Our aging Kia slid precariously though the mud. Sam steered with gritted teeth. I held my breath. This was the furthest parking area from the festival entrance, far beyond where yellow-vested police attempted to direct traffic into orderly lines. There was still a rough pretense at aisles—this was South Korea after all—but cars basically stopped wherever the mood or mud held them. The parking was terrible.

There was only one reason a sane person would abandon the bus for a car: it was raining at the Fire Festival.

The Jeju Fire Festival coincides with the first full moon of the new lunar year, putting it flexibly in March—not the most stable time for weather. According to the official website, the fire-lighting ceremony was still on despite the steady downpour. The site also claimed this was the “world’s largest fire festival” with 300,000 attendees each year. I cynically doubted this. After all that’s half the population of Jeju, and I’d yet to meet a single local who’d ever gone.

Looking across the sea of back-to-front, every-which-way cars, I now saw 300,000 was an understatement. At a guess, I’d say there were a million cars trying to find a spot on the soaked, rutted grass around Saebyeol Oreum.

Our windshield wipers flung themselves frantically back and forth, adding to the tension. Sam, who unlike me hadn’t been expecting a user-friendly Krakatoa but simply a really great photo opportunity, was theoretically excited to be here. But we both knew that if the car got stuck there was no way a tow truck would be able to reach us. I was glad I’d stashed a box of marshmallowy chocopies, the Korean equivalent of twinkies, in the glove compartment just in case.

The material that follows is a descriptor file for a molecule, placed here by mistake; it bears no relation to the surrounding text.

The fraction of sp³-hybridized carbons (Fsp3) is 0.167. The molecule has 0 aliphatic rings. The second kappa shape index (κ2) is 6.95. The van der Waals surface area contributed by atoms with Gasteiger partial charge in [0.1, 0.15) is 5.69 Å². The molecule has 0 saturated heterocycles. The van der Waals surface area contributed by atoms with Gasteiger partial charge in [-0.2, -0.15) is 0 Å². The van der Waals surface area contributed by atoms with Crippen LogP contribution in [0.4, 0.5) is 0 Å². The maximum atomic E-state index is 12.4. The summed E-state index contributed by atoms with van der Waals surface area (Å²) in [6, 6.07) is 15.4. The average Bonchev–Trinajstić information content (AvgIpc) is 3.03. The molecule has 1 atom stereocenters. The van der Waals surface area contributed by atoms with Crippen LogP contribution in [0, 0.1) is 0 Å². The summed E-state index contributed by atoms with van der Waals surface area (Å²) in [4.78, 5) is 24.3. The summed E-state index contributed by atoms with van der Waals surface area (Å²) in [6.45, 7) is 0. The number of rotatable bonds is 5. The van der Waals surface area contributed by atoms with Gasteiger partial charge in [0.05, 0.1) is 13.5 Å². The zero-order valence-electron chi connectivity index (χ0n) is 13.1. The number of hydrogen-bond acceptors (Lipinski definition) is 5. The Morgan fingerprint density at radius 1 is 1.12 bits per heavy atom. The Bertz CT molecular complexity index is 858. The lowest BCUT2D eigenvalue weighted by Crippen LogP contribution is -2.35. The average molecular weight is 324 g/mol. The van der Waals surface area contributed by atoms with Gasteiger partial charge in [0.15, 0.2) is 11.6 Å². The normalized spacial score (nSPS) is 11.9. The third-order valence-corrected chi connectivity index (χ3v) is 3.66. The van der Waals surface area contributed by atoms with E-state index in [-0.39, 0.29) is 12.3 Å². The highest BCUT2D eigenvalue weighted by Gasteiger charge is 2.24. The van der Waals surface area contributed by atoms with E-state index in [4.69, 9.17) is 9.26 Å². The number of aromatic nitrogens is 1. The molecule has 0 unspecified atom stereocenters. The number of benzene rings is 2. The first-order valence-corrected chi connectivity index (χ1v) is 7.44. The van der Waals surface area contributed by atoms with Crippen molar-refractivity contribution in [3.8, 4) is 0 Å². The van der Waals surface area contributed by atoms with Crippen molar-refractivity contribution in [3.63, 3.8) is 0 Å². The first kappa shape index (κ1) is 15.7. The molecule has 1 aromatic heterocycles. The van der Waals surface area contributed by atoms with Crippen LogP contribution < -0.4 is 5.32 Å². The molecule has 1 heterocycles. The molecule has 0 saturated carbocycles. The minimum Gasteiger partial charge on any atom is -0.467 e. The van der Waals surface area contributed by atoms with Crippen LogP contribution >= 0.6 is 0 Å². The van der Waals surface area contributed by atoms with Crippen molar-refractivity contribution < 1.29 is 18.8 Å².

When we hit an inexplicably cobbled section of ground, Sam pulled the parking brake. We had arrived at the Jeju Fire Festival.

Per the schedule, the daytime hours were filled with traditional shows and activities: horseback riding, a rock-lifting competition, and drum performances. But with the rain everything but the fire-lighting ceremony was cancelled. The grounds overflowed with bored, wet festival-goers killing time until sunset. The vendors did their best, trying to lure people with beer, fish-cakes-on-sticks, or strange antiquities.

Like rotary phones, apparently.

Like rotary phones, apparently.

But it was desperate going. We tromped around for a bit until the umbrella obstacle course became too much for Sam, whose height meant he kept getting smacked in the face. We spent the rest of the time huddling in disused corners, trying to keep the camera dry.